Whenever I mention the Inverse Square Law people start avoiding eye contact and looking for the door. I don’t blame them. The Inverse Square Law is math and most photographers dislike math. But it’s something important for us to understand. It can even save you money and I’ll prove it.

Pretend you’ve never heard of the Inverse Square Law

Let’s just call it “Light is brighter when it’s closer” or maybe “Light is less bright from far away” 

The interesting thing is that we can know how much the light changes with distance and the good news is that it’s really simple! Take a look at this example and you’ll see why:

The light spreads out to cover a larger distance as it gets farther away from the light source.

Here's the concept:

If you double the distance between the light and the subject,  you need four times as much light to get the same exposure.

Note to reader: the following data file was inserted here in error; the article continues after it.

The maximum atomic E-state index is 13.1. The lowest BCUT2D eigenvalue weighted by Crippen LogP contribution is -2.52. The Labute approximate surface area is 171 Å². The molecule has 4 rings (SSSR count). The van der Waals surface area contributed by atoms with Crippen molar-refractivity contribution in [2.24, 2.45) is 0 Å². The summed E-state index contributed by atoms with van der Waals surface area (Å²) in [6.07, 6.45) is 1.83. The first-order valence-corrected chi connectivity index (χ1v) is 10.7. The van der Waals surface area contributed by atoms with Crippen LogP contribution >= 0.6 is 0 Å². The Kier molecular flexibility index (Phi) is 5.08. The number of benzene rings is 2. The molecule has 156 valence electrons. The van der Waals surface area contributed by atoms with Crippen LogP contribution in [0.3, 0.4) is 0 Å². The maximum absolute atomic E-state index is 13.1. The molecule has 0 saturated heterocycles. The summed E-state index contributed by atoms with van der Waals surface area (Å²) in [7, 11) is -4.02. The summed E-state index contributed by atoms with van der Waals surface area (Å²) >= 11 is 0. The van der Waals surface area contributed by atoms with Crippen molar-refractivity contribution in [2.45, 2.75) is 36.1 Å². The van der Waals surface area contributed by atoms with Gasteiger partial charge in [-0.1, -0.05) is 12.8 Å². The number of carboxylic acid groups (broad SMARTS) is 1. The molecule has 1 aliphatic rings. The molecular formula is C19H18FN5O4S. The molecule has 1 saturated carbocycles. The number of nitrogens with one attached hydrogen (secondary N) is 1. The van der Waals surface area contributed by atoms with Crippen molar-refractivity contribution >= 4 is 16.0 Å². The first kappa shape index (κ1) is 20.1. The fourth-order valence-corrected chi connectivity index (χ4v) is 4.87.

If you reduce the distance between the light and the subject by half, you only need one quarter as much light to have the same exposure. Here’s another example:

The line at f-5.6 is twice the distance from the light as the line marked f-11. The line at f-2.8 is twice the distance from the light as the line at 5.6.

Remember, full f-stops are either twice or half the next f-stop. Full stops are f2.8, f4, f5.6, f8, f11, f16, and f22. Most cameras also show in-between stops as well which can make it a bit confusing. 

Putting it into practice

In this example, the key light is just a little too bright on the subject. The amount of light can be changed easily by simply moving it back a few inches. See the difference in the second image? The only change was the light was moved a little bit. Easy!

How to save money with the inverse square law

Now you know how to control the intensity of light by changing the distance of the light from the subject. You know those super-expensive high-tech lights you want that can adjust in 1/10 f-stops? You don’t need that kind of adjustability when you can just move the light a couple of inches and get the same result. In fact, it's easier to just move the light. You also won't need to buy expensive TTL equipment because you can control the light yourself.

Spend a little time experimenting with moving your light source closer and farther away from the subject and you'll have it down in no time!